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Kapitan Keling Mosque

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Kapitan Keling Mosque is one of the most prominent, and beautiful, landmarks in Georgetown, with its Mughal-inspired minaret tower and copper-clad main dome, oxidized to a striking black against the usually bright blue sky.

The mosque’s founder and first superintendent, Caudeer Mohudeen, popularly known as Captain Kling, lends his name not only to the mosque but also more recently to the entire street. A South Indian mariner and trader, he had made Penang his home in 1770, well before the British landed and had already become one of the most prominent members of the local community by the time Lieutenant-governor Leith made him the official headman of the South Indian locals.

The impressive black dome of the Kapitan Keling mosque.

The impressive black dome of the Kapitan Keling mosque.

He subsequently applied for a land grant to build a mosque and on its approval made sure subscriptions flowed in from his fellow Muslim merchants and mariners to fund the materials and builders drafted in from India. Soon a site of 18 acres became a religious centre but also a bustling village, the rentals from shophouses providing funds for the mosque’s upkeep and charities.

The old well that fed the ablution pools with the minaret tower in the background.

The old well that fed the ablution pools with the minaret tower in the background.

The present mosque was started in 1916, based on the ambitious designs of a Henry Alfred Neubronner, in himself a fine example of Penang’s cultural melting pot, being a Melaka-born, London-trained Eurasian of German descent. Its impressive ensemble of buildings incorporates some of the older mosque and includes a madrasah for religious classes, quarters for Imams, a kindergarten, a mausoleum, gardens, wells that feed ablution pools and shady galleries.

A sprinkling of graves beneath a pink frangipani.

Graves beneath a pink frangipani.

The prayer room lies at the heart of the mosque, a large, light-infused hall that can hold 1,500, although visitors can only view it from the side galleries. A huge sparkling chandelier beneath the central dome, a legion of slender white columns supporting horseshoe arches, geometric patterns and elaborate carvings combine to conjure an inspiring space.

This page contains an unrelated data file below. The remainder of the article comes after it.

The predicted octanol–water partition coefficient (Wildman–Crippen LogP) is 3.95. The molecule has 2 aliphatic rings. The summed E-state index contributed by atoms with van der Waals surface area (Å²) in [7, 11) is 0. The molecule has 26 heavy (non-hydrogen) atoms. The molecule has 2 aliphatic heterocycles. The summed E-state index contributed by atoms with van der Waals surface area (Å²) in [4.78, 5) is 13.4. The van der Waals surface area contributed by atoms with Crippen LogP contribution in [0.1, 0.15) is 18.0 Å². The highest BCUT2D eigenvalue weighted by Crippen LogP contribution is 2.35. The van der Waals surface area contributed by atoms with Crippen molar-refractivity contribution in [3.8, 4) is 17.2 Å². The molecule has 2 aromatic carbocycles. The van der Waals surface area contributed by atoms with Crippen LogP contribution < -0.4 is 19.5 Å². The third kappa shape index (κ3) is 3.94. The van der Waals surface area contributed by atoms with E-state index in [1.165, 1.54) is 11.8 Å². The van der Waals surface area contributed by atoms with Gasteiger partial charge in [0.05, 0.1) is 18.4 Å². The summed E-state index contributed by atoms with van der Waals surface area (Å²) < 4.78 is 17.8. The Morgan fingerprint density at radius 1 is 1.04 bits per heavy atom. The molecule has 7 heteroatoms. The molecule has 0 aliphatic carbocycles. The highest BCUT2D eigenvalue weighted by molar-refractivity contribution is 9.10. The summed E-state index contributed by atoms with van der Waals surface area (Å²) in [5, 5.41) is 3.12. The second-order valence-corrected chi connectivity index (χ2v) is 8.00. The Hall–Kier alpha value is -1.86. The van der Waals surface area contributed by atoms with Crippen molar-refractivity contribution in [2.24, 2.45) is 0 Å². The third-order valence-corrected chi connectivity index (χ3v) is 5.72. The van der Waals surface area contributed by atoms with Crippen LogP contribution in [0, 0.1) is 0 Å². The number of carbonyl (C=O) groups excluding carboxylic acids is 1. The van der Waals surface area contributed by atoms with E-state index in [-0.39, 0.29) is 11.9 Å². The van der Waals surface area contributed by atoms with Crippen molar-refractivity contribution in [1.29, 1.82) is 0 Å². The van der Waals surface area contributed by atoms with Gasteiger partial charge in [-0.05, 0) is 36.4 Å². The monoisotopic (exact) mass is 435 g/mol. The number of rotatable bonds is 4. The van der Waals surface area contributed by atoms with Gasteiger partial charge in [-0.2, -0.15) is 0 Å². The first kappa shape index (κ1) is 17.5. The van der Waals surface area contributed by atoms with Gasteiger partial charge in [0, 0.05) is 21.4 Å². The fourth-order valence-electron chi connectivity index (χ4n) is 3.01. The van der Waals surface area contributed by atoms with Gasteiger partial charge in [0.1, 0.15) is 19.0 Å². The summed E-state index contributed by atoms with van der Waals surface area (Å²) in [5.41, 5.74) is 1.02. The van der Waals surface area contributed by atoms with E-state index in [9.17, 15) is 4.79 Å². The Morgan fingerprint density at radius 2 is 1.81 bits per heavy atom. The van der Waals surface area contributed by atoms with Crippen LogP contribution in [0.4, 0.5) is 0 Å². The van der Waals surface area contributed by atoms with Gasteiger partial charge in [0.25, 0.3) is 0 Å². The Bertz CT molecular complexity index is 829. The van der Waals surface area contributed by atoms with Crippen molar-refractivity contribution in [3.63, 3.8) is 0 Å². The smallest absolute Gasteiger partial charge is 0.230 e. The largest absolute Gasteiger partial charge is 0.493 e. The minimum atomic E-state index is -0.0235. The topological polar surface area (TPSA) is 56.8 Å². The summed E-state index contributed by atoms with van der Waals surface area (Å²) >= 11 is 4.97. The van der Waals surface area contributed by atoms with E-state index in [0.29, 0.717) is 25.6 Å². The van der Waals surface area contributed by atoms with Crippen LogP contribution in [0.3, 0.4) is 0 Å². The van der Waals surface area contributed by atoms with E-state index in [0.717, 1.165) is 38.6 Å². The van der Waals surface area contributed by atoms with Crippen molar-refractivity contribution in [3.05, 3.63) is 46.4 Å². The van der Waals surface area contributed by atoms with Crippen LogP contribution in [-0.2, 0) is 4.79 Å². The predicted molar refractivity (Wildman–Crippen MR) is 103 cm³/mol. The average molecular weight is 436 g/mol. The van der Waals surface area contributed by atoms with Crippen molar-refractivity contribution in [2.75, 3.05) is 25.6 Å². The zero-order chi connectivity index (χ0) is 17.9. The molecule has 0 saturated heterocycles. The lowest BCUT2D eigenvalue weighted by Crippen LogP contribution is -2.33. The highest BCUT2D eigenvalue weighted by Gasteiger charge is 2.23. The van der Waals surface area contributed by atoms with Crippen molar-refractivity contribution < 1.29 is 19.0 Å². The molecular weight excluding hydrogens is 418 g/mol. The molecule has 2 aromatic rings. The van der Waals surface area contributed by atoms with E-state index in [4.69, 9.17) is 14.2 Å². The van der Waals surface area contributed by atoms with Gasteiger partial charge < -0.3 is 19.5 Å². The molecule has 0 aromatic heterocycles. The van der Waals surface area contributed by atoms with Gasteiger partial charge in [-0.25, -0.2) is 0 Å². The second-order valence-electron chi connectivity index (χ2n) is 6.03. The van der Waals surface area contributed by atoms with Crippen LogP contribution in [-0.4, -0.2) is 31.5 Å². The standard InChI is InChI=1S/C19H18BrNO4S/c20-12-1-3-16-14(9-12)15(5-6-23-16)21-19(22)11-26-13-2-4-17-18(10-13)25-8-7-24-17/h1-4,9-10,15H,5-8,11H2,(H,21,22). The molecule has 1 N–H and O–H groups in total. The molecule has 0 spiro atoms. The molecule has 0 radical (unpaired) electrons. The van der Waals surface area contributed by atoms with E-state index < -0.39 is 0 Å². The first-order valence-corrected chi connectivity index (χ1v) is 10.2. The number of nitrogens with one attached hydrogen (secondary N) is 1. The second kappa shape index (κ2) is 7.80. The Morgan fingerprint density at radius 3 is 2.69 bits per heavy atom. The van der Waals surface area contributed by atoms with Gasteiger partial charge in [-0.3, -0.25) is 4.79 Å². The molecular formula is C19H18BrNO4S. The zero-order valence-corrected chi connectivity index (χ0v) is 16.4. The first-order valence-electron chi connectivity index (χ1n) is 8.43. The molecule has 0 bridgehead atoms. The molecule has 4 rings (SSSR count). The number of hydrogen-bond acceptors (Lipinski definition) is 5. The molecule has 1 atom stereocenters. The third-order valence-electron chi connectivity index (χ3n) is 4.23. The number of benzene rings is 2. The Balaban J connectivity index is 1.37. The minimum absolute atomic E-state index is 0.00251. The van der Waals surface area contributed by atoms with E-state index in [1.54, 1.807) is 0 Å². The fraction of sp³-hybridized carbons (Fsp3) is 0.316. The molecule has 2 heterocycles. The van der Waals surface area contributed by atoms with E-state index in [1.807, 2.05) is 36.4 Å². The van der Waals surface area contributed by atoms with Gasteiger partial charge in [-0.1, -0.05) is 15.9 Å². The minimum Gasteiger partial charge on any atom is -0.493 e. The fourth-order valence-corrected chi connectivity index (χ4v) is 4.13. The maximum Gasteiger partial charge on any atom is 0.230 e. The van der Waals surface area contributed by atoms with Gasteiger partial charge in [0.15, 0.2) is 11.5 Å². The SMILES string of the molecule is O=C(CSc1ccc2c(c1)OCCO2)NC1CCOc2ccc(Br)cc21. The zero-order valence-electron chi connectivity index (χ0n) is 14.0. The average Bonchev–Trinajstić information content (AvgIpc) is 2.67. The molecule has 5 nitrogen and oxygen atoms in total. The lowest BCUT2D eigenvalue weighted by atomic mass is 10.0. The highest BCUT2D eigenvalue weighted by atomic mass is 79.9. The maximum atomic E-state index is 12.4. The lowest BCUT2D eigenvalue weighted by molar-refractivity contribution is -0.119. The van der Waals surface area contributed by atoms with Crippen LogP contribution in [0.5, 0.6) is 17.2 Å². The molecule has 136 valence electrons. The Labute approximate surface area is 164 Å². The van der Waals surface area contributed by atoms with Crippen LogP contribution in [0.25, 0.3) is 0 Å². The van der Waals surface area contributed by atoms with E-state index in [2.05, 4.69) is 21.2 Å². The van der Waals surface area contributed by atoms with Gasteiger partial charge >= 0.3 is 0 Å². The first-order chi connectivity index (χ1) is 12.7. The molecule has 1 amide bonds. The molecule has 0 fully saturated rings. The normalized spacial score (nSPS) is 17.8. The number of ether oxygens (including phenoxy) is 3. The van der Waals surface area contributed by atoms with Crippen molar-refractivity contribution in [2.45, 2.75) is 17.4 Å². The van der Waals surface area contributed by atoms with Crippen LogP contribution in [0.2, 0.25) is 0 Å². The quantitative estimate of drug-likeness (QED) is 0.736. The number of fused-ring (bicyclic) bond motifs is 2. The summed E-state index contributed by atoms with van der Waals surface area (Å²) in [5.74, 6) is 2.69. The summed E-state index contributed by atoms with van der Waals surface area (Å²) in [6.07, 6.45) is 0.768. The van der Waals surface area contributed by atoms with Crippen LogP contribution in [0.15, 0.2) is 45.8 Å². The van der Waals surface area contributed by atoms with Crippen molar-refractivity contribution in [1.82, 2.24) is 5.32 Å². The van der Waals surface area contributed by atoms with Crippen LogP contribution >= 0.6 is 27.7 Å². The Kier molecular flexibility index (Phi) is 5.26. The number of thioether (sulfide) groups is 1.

It is used five times a day, seven days a week but reaches full capacity every Friday and on important festivals such as Hari Raya Haji. Interesting features are the wooden pulpit from which the Imam addresses the devotees and just to its left the mihrab, a semi-circular niche in the western wall which denotes the direction of Kaaba in Mecca, the true direction Muslims face when they pray.

Slender columns flank the prayer mats of the beautiful prayer hall.

Slender columns flank the prayer mats of the beautiful prayer hall.

A small visitor centre is on the ground floor of the minaret tower but you will only be lucky enough to climb the narrow stairwell for fine views across central Georgetown on special heritage days.

The Kapitan Keling mosque deserves a visit, if not just for the beauty of its architecture and the proud place it holds in Penang’s history, but also as a reflection of the important role the Muslim Indian community played and continues to play in this area and on the island as a whole.

The 1801 Acheen Street Mosque in nearby Acheh Street is also worth a peek, if only to contrast the more Arab-Malay style architecture; as is the mansion of Syed Al-Attas, a wealthy Achenese merchant, in nearby Armenian Street, as an example of Muslim civic architecture. Ambitious plans are currently underway for a full restoration to turn it into a gallery and Islamic art and history exhibition space but may not be completed until 2016.

To complete the experience, Little India beckons with its delicious banana leaf thalis, cups of chai, wafts of incense, blasts of Bollywood music and riots of colourful shopping.

Kapitan Keling Mosque
14 Lebuh Buckingham, Georgetown
Mon-Thurs, Sat-Sun: 11:00-13:00, 14:00-18:00; Fri: 14:30-18:00
T: (04) 229 3048

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Location map for Kapitan Keling Mosque

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